That Christmas is not all it is supposed to be is very evident. Every year we hear the familiar cries about putting Christ back into Christmas. We are admonished not to forget the real meaning of Christmas. Every year the same petitions go forth but no one really pays much attention.

Actually, what is Christmas?

Christmas is large crowds of greedy shoppers, tired and short tempered, jamming the stores in a spending spree that grows bigger every year.

Christmas is sending Christmas cards. This is a very unique custom. About the only attention these cards really get is to be counted. You judge how well you are liked by how many cards you receive. In order to get cards you must send cards and this necessitates maintaining an ever increasing list of names and addresses of folks who are obligated to send you a card because you sent them one. This way you get a lot of cards and everyone will know you have a lot of friends with whom you are popular. If you receive more cards than you mail you are something really special.

Christmas is spending a fortune on Christmas trees and decorations that have no spiritual significance.

Christmas is kindling greed in a child's heart. A youngster who is already overindulged will sit down on a Christmas morning and rip through one package after another and always seems to have an expression on his face that says, "Is that all I got?"

Christmas is the birthday of Christ and Santa Claus gets all the attention. The question is, "Do you believe in Santa Claus?" not "Do you believe in Jesus Christ?"

Christmas is taking back all those gifts which were just what you needed and exchanging them.

Christmas is a time of office parties and other types of drunken orgies. It's a time when it is supposed to be all right to make love to your secretary and your neighbor's wife.

Christmas is reveling in the name of religion, where drunkenness is substituted for or devotion, and where there is more greed than God.

Christmas is doing for the needy once a year what we should be doing all year.

Christmas is using the money we have saved all year in a Christmas Club to buy everybody gifts they don't need and probably won't use.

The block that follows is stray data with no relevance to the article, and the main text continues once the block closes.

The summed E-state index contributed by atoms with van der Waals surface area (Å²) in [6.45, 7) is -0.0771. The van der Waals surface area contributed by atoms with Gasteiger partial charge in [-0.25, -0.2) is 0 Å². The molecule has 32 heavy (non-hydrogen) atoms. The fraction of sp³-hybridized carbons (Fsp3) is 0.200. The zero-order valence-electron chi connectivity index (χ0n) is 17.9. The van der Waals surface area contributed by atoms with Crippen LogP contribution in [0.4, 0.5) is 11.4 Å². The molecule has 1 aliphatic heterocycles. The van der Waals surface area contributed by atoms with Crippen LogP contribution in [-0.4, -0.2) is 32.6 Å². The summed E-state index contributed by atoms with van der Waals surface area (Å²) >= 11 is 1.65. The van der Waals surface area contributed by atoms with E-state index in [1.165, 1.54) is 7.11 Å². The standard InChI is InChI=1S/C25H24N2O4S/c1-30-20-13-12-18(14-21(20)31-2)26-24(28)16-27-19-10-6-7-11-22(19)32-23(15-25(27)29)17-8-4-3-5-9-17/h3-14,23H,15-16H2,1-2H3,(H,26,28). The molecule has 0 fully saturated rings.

In view of the covetousness, greed, drunkenness, reveling, and hypocrisies that bury Christmas maybe we need to change our slogan. Instead of trying to put Christ in Christmas maybe we should take Christ out of Christmas! Let it be what it is and quit disguising it as a religious holy day.

Then there is Easter. Each church probably has its largest attendance on Easter. It seems everyone goes to church on Easter.

Easter is the day when the resurrection of Christ is celebrated. The resurrection of Christ presents the prospects of victory over death. The symbol of this day is an Easter bunny bringing hen eggs!

Easter, as everybody knows, is the time to buy new clothes and strut to church in the Easter parade.

It doesn't seem to strike anyone as particularly odd that the wild, depraved, drunk orgy that takes place in New Orleans every year is associated with Easter.

How handicapped it would be to celebrate victory over death one hour a year ... yet this is what a great percentage of church goers are supposed to be content doing.

What we really are putting on display at Easter is not our new clothes but our old shams and hypocrisies.

It seems that real religion would insist that the tainted hands of greed, commercialism, and drunken reveling be taken off of what are supposed to be holy days.